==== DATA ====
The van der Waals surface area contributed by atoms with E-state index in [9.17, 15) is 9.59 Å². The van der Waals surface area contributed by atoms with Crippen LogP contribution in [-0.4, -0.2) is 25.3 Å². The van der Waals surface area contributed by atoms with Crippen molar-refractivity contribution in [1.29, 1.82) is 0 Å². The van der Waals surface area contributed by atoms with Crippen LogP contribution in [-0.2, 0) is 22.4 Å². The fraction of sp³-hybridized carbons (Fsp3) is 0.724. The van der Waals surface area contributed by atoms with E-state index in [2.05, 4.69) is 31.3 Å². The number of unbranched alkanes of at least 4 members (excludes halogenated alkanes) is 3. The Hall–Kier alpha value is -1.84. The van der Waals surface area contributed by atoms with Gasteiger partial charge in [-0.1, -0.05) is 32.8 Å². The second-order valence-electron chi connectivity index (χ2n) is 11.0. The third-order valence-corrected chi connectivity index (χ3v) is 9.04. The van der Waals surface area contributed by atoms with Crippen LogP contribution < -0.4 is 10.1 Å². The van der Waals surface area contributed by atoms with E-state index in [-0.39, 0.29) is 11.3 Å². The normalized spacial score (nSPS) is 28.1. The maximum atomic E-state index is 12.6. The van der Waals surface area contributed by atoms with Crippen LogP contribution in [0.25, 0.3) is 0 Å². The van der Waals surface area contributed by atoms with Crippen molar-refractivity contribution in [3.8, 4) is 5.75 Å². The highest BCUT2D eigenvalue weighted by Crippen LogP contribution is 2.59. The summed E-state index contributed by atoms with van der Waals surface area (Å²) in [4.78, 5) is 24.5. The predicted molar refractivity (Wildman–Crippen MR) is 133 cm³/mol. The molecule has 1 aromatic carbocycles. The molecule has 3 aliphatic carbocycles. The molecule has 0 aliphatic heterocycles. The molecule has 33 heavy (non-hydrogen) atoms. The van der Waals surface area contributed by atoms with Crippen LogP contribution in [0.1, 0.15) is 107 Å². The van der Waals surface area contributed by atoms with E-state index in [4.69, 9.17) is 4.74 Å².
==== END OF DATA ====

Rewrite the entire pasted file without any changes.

The van der Waals surface area contributed by atoms with E-state index in [9.17, 15) is 9.59 Å². The van der Waals surface area contributed by atoms with Crippen LogP contribution in [-0.4, -0.2) is 25.3 Å². The van der Waals surface area contributed by atoms with Crippen molar-refractivity contribution in [1.29, 1.82) is 0 Å². The van der Waals surface area contributed by atoms with Crippen LogP contribution in [-0.2, 0) is 22.4 Å². The fraction of sp³-hybridized carbons (Fsp3) is 0.724. The van der Waals surface area contributed by atoms with E-state index in [2.05, 4.69) is 31.3 Å². The number of unbranched alkanes of at least 4 members (excludes halogenated alkanes) is 3. The Hall–Kier alpha value is -1.84. The van der Waals surface area contributed by atoms with Gasteiger partial charge in [-0.1, -0.05) is 32.8 Å². The second-order valence-electron chi connectivity index (χ2n) is 11.0. The third-order valence-corrected chi connectivity index (χ3v) is 9.04. The van der Waals surface area contributed by atoms with Crippen LogP contribution < -0.4 is 10.1 Å². The van der Waals surface area contributed by atoms with E-state index in [-0.39, 0.29) is 11.3 Å². The normalized spacial score (nSPS) is 28.1. The maximum atomic E-state index is 12.6. The van der Waals surface area contributed by atoms with Crippen LogP contribution in [0.25, 0.3) is 0 Å². The van der Waals surface area contributed by atoms with Crippen molar-refractivity contribution in [3.8, 4) is 5.75 Å². The highest BCUT2D eigenvalue weighted by Crippen LogP contribution is 2.59. The summed E-state index contributed by atoms with van der Waals surface area (Å²) in [4.78, 5) is 24.5. The predicted molar refractivity (Wildman–Crippen MR) is 133 cm³/mol. The molecule has 1 aromatic carbocycles. The molecule has 3 aliphatic carbocycles. The molecule has 0 aliphatic heterocycles. The molecule has 33 heavy (non-hydrogen) atoms. The van der Waals surface area contributed by atoms with Crippen LogP contribution in [0.1, 0.15) is 107 Å². The van der Waals surface area contributed by atoms with E-state index in [4.69, 9.17) is 4.74 Å².